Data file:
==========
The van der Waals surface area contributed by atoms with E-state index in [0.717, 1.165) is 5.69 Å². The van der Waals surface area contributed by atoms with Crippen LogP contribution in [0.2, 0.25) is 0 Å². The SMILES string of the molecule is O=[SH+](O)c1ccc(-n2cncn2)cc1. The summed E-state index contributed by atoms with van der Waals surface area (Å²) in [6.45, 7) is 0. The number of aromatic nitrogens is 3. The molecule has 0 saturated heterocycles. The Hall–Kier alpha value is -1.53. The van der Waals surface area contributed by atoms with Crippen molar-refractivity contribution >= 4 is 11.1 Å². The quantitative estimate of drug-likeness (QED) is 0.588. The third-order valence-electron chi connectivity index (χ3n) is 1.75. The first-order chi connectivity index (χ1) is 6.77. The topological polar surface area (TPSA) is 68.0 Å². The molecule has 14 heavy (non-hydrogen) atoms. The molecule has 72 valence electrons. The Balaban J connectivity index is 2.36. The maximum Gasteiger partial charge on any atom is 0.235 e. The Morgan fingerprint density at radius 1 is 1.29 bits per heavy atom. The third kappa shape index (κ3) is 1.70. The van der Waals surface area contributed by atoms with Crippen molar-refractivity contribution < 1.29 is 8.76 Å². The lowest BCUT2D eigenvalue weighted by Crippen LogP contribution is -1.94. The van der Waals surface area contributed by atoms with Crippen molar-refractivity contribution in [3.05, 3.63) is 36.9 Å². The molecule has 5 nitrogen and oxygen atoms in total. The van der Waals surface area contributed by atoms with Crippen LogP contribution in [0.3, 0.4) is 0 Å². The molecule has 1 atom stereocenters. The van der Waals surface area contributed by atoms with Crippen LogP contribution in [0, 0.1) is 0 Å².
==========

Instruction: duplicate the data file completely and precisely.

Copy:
The van der Waals surface area contributed by atoms with E-state index in [0.717, 1.165) is 5.69 Å². The van der Waals surface area contributed by atoms with Crippen LogP contribution in [0.2, 0.25) is 0 Å². The SMILES string of the molecule is O=[SH+](O)c1ccc(-n2cncn2)cc1. The summed E-state index contributed by atoms with van der Waals surface area (Å²) in [6.45, 7) is 0. The number of aromatic nitrogens is 3. The molecule has 0 saturated heterocycles. The Hall–Kier alpha value is -1.53. The van der Waals surface area contributed by atoms with Crippen molar-refractivity contribution >= 4 is 11.1 Å². The quantitative estimate of drug-likeness (QED) is 0.588. The third-order valence-electron chi connectivity index (χ3n) is 1.75. The first-order chi connectivity index (χ1) is 6.77. The topological polar surface area (TPSA) is 68.0 Å². The molecule has 14 heavy (non-hydrogen) atoms. The molecule has 72 valence electrons. The Balaban J connectivity index is 2.36. The maximum Gasteiger partial charge on any atom is 0.235 e. The Morgan fingerprint density at radius 1 is 1.29 bits per heavy atom. The third kappa shape index (κ3) is 1.70. The van der Waals surface area contributed by atoms with Crippen molar-refractivity contribution < 1.29 is 8.76 Å². The lowest BCUT2D eigenvalue weighted by Crippen LogP contribution is -1.94. The van der Waals surface area contributed by atoms with Crippen molar-refractivity contribution in [3.05, 3.63) is 36.9 Å². The molecule has 5 nitrogen and oxygen atoms in total. The van der Waals surface area contributed by atoms with Crippen LogP contribution in [0.3, 0.4) is 0 Å². The molecule has 1 atom stereocenters. The van der Waals surface area contributed by atoms with Crippen LogP contribution in [0, 0.1) is 0 Å².